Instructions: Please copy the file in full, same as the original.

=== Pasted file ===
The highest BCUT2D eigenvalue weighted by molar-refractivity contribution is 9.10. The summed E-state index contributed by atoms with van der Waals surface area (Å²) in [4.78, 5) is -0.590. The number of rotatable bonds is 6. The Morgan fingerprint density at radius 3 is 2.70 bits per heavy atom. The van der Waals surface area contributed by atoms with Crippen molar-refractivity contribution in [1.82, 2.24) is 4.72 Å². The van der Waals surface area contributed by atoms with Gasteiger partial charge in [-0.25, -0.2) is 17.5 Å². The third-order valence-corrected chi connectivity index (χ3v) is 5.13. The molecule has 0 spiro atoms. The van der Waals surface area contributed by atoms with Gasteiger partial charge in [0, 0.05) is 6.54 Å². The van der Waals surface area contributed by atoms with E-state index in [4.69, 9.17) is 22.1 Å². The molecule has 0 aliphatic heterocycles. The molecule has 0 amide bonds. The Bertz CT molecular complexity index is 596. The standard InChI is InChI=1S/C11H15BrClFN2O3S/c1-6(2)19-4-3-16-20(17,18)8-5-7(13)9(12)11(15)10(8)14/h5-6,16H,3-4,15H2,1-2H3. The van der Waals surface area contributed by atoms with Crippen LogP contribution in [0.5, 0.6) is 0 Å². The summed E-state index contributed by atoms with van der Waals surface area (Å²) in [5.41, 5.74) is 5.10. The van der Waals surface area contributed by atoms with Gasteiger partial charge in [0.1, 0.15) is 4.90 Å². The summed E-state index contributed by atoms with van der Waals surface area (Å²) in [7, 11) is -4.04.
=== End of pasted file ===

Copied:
The highest BCUT2D eigenvalue weighted by molar-refractivity contribution is 9.10. The summed E-state index contributed by atoms with van der Waals surface area (Å²) in [4.78, 5) is -0.590. The number of rotatable bonds is 6. The Morgan fingerprint density at radius 3 is 2.70 bits per heavy atom. The van der Waals surface area contributed by atoms with Crippen molar-refractivity contribution in [1.82, 2.24) is 4.72 Å². The van der Waals surface area contributed by atoms with Gasteiger partial charge in [-0.25, -0.2) is 17.5 Å². The third-order valence-corrected chi connectivity index (χ3v) is 5.13. The molecule has 0 spiro atoms. The van der Waals surface area contributed by atoms with Gasteiger partial charge in [0, 0.05) is 6.54 Å². The van der Waals surface area contributed by atoms with E-state index in [4.69, 9.17) is 22.1 Å². The molecule has 0 aliphatic heterocycles. The molecule has 0 amide bonds. The Bertz CT molecular complexity index is 596. The standard InChI is InChI=1S/C11H15BrClFN2O3S/c1-6(2)19-4-3-16-20(17,18)8-5-7(13)9(12)11(15)10(8)14/h5-6,16H,3-4,15H2,1-2H3. The van der Waals surface area contributed by atoms with Crippen LogP contribution in [0.5, 0.6) is 0 Å². The summed E-state index contributed by atoms with van der Waals surface area (Å²) in [5.41, 5.74) is 5.10. The van der Waals surface area contributed by atoms with Gasteiger partial charge in [0.1, 0.15) is 4.90 Å². The summed E-state index contributed by atoms with van der Waals surface area (Å²) in [7, 11) is -4.04.